However, like so many of the Left, her understanding of how the wheels of business, including vital small businesses, drive the viability of any economy appears non-existent. Her limited experience of employment before Parliament, both as a former DJ and wrapping fish and chips, may well explain  not only her apparent indifference to the collapse of so many thousands of businesses as a result of her government’s policies during the pandemic – but also the hardships faced by employers, as well as employees. Many of the former, trying to save their businesses and to keep supporting their employees, are close to ruin, threatened by yet another tax and income insurance scheme, an extra burden on employers already having to contribute in other ways to their employees. It will also take away as ‘a job tax’ part of their income from workers struggling with rocketing food prices; inflation growing at twice the rate of wage increases; petrol prices above $3 a litre; and rising rents. So many have also lost hope of eventually being able to own their own homes. Moreover, as former National party finance minister Steven Joyce points out, our hard-left government is apparently intent on destroying productivity. He asks what planet we would need to be on to saddle small businesses with a six-month, minimum wage increase – plus the spectre of centralised wage negotiations. The answer is Planet Jacinda.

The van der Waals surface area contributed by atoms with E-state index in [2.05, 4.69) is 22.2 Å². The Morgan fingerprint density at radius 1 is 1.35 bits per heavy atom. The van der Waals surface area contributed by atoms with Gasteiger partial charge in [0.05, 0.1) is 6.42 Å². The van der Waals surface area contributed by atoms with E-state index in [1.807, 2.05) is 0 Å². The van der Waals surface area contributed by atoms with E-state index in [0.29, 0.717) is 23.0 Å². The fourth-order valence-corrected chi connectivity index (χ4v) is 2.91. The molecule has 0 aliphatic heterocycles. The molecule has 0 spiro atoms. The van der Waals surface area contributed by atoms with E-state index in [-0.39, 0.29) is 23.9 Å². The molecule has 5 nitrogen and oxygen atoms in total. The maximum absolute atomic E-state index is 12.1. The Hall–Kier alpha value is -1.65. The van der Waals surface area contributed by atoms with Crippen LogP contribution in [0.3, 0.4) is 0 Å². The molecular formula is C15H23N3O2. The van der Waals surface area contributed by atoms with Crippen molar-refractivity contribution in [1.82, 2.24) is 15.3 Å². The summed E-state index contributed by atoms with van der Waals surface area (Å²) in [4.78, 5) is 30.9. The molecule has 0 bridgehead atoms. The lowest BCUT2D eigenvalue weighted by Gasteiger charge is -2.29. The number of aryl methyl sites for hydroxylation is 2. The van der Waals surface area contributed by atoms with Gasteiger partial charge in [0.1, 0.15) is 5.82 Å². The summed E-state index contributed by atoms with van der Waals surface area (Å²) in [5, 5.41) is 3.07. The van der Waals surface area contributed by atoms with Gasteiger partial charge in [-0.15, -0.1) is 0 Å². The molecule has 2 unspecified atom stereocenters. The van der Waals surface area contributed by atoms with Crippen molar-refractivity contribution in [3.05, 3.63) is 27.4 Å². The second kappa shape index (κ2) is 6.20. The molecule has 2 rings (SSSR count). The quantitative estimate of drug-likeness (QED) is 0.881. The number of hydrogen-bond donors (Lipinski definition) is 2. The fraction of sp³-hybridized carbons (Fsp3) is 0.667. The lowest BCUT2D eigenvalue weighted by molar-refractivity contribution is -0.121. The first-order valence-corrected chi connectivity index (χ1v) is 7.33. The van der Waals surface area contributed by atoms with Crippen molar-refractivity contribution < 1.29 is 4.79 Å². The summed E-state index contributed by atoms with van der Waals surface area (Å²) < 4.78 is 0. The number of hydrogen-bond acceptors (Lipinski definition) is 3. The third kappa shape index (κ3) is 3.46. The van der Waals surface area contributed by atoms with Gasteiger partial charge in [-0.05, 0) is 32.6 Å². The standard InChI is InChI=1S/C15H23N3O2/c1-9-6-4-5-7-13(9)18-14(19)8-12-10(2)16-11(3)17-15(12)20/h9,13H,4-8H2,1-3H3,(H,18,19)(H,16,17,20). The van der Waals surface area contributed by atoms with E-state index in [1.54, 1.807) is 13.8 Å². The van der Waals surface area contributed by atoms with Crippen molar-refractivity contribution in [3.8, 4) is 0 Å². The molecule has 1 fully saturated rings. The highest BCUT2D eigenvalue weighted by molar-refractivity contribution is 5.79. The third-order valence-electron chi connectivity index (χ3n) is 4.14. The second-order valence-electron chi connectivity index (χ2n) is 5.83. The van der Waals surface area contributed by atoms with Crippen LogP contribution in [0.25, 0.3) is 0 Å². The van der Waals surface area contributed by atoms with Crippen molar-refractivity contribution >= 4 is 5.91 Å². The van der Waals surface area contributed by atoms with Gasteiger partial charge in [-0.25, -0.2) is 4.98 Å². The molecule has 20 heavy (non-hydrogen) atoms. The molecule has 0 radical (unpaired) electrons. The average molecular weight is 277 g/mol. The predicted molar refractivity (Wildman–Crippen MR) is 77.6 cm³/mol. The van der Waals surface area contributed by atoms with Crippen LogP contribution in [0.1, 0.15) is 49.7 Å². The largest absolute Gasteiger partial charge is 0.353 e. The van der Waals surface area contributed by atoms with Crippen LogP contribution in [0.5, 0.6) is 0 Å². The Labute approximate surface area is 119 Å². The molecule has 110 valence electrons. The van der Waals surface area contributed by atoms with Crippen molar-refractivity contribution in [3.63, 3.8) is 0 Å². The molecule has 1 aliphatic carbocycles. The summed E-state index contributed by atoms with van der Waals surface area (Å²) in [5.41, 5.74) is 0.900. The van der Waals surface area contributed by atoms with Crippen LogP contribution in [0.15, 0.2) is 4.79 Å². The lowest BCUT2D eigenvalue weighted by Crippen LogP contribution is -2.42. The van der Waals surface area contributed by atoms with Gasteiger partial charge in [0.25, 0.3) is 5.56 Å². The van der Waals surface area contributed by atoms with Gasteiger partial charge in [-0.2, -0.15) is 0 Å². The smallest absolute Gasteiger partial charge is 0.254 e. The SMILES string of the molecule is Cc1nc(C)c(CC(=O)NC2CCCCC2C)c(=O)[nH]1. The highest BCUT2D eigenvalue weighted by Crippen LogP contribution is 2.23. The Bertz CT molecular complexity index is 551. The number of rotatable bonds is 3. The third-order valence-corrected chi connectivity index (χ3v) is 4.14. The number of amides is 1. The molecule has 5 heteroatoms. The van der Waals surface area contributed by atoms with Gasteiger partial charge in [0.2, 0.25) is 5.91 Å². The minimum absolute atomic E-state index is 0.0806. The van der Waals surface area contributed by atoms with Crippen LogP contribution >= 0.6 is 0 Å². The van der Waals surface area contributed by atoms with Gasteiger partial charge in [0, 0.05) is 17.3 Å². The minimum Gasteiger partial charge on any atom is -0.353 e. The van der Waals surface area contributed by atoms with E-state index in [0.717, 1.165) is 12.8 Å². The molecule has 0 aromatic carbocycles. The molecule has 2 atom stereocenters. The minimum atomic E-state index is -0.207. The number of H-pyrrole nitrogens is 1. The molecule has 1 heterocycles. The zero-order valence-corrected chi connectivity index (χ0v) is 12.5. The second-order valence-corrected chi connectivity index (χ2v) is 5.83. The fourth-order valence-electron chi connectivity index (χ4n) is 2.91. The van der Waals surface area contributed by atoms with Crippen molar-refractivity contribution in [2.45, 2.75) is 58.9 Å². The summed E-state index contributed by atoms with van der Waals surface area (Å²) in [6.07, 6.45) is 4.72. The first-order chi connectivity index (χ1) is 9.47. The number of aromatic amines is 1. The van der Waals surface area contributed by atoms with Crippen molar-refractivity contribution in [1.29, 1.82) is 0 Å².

New Zealanders are suffering under a government viewed as further to the left of socialism and financially incompetent, with Ardern regarded as sly and evasive when it comes to answering questions she dislikes. In spite of her charm offensive, more media are risking her displeasure by voicing concern about the inappropriateness of so many of the control policies widely imposed. Only now reversed, for example, is forcing fully-vaccinated, well people from overseas to enter expensive quarantine facilities while Omicron rampages throughout the country!